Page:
PETRA: At that point I was sure I’d end up raped and murdered and my body dumped in a ditch after I was raped and murdered. That’s all I could think about. I just started crying, wiping my eyes so I could see the road. He kept telling me to shut up.

SARA: What was Rufus doing?

PETRA: He’d just tell me to shut up when it got bad for me.

SARA: I mean, was he worried? Was he keeping his head down to try to stay out of sight? Was he looking around for where to take you?

PETRA: I don’t know.

SARA: So he was staying low?

PETRA: I don’t know. I couldn’t see him behind me. I had no rear view mirror in that car half the time.

SARA: I’m sorry, I’m not following.

PETRA: Your brother. About six months before, around Thanksgiving, he was doing something stupid when we were out, adjusting the mirror, and it came off in his hand, right off the glass. He felt bad and I laughed. He picked up the glue you’re supposed to use, but that mirror never stayed on after that. It would just drop off on its own, and I was always reattaching it.

SARA: It came off that afternoon?

PETRA: Sometime before that. I just tucked it under the seat. So I couldn’t see whatever Rufus was doing back there. I couldn’t see him -- I wish I’d asked you to do this later. I could use a drink right now.

SARA: You’re not the only one.

PETRA: He just kept us driving and driving. We didn’t change highways ever, just stayed on the same one for over a hundred miles. To this day, I don’t know if he had a place in mind when we started, or if was just looking for someplace that whole time. It was like two hours he had me in the car. I -- I even tried speeding for a while, to see if I could get pulled over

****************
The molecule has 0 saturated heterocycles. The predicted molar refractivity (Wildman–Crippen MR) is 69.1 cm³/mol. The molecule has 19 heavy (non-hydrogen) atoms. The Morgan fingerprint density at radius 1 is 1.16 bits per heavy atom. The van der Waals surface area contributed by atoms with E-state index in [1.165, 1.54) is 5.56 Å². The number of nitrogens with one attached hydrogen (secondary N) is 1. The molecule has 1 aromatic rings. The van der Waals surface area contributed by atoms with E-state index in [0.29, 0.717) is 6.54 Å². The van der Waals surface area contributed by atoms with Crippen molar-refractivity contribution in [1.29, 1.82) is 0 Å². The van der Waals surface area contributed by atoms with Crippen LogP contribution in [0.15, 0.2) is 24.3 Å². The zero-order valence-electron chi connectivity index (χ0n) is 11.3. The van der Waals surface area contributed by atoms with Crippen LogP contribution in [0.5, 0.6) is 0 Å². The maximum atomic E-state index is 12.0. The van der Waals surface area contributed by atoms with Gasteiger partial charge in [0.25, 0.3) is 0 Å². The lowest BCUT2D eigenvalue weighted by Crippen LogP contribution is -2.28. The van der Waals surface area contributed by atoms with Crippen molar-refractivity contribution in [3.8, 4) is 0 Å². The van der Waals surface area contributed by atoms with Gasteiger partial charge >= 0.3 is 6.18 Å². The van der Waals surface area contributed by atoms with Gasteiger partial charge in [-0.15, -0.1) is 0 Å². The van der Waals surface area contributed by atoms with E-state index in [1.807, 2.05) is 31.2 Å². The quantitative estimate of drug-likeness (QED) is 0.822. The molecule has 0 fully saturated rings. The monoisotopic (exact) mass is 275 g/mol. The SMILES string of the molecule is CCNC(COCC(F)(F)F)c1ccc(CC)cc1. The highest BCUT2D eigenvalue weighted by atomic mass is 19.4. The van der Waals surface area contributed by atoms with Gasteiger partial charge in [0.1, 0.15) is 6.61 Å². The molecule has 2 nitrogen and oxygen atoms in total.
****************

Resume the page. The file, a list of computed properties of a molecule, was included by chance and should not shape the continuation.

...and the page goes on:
SARA: You needed to be closer to Etta for that.

PETRA: I drove slow in the left lane, too, besides speeding. Then, you know, after two hours, I hear him, “There. Get off there.” And those scissors pressed tighter on my throat. He told me to slow down. He was looking. He made me turn and then turn again until we found this dirt road. It was all trees and farm fields. And I knew, I knew, I was going to be raped and murdered and left in a ditch. He told me to stop. I did. He told me to turn off the car. I did. He told me to undo my seatbelt and get out. I did that, and when I opened the door he took the scissors off my neck and stabbed the point into my shoulder. I screamed, I screamed and he told me to shut up and there’d be more if I didn’t do exactly as he said. He pulled the scissors back and I saw one chance. I jumped out, slammed the door, and ran for this grove of trees.

SARA: He didn’t get out first? Or open his door at the same time?